"Great Circle," Maggie Shipstead's third novel, declares its central themes early on, when orphaned actress Hadley Baxter describes the inherent ambivalence of her ambitions: "I wanted to vanish. … I wanted to be more famous than ever. … I wanted to be courageous and free, but I didn't know what that meant."
Shipstead saddles this particular heroine with numerous tragedies — her parents die in a plane crash; her uncle, who takes her in after her parents' death, dies of an overdose — all in the space of a few pages. Hadley's interest in the life of a historic pilot, Marian Graves, intersects with her work when she portrays Marian in a film.
Swinging from first person to third, from one century to the next, from the moneyed splendor of cities to the shifting Antarctic ice, Shipstead's prose overflows with meticulous detail, particularly when it focuses on the machinery of transportation. Shipstead's intellect and knowledge are on full display when the novel slows to survey the workings of boats and planes; the same is true during flashes of exposition about the process of painting or making a film.
Hadley Baxter's Los Angeles is captured in a slightly wrier tone than Marian's sections: "Behind every film is a mountain of spicy tuna, an ocean of San Pellegrino," Hadley remarks, suffering through an industry lunch.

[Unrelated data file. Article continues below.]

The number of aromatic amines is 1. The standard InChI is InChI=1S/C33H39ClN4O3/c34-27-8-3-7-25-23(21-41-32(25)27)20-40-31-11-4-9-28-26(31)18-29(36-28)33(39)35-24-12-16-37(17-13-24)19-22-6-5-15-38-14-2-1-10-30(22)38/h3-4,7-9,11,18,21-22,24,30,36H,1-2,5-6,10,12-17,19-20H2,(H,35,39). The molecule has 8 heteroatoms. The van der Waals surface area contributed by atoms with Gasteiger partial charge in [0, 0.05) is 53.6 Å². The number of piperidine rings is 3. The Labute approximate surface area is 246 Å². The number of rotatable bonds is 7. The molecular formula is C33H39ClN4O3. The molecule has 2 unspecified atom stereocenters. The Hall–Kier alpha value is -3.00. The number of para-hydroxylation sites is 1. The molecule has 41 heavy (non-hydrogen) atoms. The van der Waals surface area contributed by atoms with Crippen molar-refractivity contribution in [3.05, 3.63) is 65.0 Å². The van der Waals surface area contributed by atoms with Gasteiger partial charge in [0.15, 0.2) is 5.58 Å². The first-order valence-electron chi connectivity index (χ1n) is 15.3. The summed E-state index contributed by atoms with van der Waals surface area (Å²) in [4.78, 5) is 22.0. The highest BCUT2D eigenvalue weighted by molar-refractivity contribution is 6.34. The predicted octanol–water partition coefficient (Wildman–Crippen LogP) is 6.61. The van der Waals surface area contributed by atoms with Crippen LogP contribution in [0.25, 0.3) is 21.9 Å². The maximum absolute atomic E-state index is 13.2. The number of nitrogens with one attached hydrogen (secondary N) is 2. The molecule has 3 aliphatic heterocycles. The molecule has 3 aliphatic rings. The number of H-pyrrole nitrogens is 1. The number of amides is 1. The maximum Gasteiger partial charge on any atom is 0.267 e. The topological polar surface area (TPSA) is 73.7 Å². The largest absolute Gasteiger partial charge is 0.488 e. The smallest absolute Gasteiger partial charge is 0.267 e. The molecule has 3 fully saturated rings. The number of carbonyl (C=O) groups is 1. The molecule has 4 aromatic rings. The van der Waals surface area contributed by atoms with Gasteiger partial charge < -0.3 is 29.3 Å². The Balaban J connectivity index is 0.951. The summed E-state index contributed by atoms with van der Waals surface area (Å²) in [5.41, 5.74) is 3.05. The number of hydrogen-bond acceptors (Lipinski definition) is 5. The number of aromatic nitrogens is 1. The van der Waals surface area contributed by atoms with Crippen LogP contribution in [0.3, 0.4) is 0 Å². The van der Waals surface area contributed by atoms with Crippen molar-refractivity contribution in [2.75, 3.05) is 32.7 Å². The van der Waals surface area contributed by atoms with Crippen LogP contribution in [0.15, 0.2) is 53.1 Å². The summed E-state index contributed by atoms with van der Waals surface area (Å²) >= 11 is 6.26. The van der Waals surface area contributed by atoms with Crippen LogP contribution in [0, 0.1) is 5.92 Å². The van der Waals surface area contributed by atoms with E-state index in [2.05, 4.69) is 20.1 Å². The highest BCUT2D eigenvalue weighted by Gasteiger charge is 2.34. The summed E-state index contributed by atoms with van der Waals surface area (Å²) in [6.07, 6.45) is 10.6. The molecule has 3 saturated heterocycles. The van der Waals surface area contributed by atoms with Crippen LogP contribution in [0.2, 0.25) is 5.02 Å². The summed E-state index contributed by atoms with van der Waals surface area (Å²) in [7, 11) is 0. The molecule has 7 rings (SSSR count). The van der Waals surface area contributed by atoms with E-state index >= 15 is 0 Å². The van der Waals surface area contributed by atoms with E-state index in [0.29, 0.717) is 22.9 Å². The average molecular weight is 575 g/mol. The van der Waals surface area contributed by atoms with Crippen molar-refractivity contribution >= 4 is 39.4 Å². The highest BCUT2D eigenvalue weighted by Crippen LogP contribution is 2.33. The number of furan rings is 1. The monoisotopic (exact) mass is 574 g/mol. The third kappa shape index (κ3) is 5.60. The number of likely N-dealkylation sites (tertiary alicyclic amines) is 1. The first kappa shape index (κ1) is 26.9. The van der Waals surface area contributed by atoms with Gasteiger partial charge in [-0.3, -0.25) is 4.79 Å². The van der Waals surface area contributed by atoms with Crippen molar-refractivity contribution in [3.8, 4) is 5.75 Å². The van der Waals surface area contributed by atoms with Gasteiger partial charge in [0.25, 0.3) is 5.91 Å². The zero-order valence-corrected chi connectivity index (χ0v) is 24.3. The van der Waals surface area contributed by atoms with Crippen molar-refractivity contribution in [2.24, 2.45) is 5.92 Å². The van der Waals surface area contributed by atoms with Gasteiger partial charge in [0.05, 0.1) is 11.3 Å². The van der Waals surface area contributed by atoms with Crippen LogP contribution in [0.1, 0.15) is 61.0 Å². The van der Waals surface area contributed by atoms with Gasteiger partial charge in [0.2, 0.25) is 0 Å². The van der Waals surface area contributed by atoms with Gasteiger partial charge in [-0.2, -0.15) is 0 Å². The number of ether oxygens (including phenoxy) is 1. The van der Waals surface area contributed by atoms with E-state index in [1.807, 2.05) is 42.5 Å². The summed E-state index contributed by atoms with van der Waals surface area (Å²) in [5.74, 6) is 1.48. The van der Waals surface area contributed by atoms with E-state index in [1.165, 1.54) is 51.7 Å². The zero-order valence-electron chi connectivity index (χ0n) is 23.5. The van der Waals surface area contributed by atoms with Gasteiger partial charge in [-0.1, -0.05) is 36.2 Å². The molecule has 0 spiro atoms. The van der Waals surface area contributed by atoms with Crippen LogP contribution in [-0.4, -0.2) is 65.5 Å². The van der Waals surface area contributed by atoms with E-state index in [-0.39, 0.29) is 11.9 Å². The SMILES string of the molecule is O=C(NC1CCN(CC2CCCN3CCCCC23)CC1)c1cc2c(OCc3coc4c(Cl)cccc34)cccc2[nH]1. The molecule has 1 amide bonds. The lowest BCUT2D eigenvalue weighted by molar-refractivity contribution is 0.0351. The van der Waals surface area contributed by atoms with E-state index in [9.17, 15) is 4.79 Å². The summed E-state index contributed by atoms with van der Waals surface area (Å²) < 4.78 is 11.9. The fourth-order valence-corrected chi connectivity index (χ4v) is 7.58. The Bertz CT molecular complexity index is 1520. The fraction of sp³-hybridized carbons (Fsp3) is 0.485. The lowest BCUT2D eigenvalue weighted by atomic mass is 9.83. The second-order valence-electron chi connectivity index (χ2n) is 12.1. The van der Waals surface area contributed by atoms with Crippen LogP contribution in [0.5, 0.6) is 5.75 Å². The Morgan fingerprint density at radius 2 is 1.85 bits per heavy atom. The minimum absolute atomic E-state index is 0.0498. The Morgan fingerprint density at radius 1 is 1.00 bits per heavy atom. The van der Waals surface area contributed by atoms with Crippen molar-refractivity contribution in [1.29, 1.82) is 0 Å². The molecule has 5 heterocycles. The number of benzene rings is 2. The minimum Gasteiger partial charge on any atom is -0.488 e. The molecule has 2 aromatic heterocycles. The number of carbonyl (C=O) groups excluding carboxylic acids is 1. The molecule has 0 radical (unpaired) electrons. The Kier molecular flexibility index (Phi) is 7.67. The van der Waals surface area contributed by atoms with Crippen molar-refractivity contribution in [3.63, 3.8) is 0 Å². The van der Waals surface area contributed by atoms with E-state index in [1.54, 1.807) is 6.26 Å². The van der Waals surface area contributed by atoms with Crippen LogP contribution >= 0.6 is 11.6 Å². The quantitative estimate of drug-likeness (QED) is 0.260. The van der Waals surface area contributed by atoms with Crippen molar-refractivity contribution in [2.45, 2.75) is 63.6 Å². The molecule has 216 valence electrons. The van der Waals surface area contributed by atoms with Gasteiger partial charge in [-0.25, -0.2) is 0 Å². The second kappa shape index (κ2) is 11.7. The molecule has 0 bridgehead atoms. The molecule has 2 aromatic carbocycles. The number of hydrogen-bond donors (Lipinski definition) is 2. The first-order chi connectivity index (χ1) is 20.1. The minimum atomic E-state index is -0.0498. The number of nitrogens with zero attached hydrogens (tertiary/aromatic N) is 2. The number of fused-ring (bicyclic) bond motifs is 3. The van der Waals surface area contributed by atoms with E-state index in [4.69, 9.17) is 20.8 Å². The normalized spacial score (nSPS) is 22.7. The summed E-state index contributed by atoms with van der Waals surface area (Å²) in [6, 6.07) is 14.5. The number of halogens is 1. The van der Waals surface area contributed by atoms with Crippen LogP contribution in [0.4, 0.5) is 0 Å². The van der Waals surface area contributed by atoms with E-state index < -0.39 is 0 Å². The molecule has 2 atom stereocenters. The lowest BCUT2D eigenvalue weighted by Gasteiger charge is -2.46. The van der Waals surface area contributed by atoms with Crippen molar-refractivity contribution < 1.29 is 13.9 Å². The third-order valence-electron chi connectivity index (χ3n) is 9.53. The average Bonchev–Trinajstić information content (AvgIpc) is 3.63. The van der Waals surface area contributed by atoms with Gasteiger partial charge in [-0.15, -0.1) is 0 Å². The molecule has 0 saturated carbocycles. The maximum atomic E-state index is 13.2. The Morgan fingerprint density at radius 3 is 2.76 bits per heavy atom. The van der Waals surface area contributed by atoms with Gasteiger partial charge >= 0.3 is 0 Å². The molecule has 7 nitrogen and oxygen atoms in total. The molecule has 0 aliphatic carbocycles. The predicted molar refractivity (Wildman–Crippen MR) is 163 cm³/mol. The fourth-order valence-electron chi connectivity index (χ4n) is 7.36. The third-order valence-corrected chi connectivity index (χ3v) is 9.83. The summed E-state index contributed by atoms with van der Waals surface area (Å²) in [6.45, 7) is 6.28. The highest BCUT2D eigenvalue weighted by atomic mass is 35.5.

Marian's childhood in Missoula, Mont., is largely unsupervised; she and her twin brother, Jamie, roam the countryside, their guardian a benevolent but distracted uncle. Marian's benefactor and eventual husband, a bootlegger named Barclay Macqueen, buys her a plane when he discovers that she longs to fly. There are nods to Amelia Earhart and other historical figures made famous by flight, but there is scarcely room for them in a work so thick with imagined characters.
Shipstead's project is not to surprise readers with the consistent parallels between Hadley and Marian; rather, she acknowledges and explores these parallels. At times, plot conveniences appear to propel the story forward. Marian's husband dies after a lengthy estrangement, and her thoughts rarely return to her complex and troubling marriage.
A surprising allegiance with Marian's icy sister-in-law, Kate, is given little room to develop, though it is fascinating indeed. There is more than enough material between Hadley and Marian, but Shipstead is deeply invested in Marian's twin, Jamie, as well; he is a fierce protector of animals, a naturally gifted artist, a haunted romantic.
World War II draws Shipstead's multitude of far-flung characters together, as they each must react to it. Marian flies planes in London; Jamie serves as a combat artist; Caleb, the twins' childhood friend (and Marian's first lover), enlists. As the novel approaches its final pages, suspense increases — here is where one finds twists and surprises, unexpected connections — though the work's ultimate interest mirrors a quality shared by the Graves twins: a natural, boundless curiosity.
Jackie Thomas-Kennedy's writing has appeared/is forthcoming in One Story, Electric Literature, Lenny Letter, Narrative, The Millions, and elsewhere.
By: Maggie Shipstead.
Publisher: Alfred A. Knopf, 589 pages, $28.95.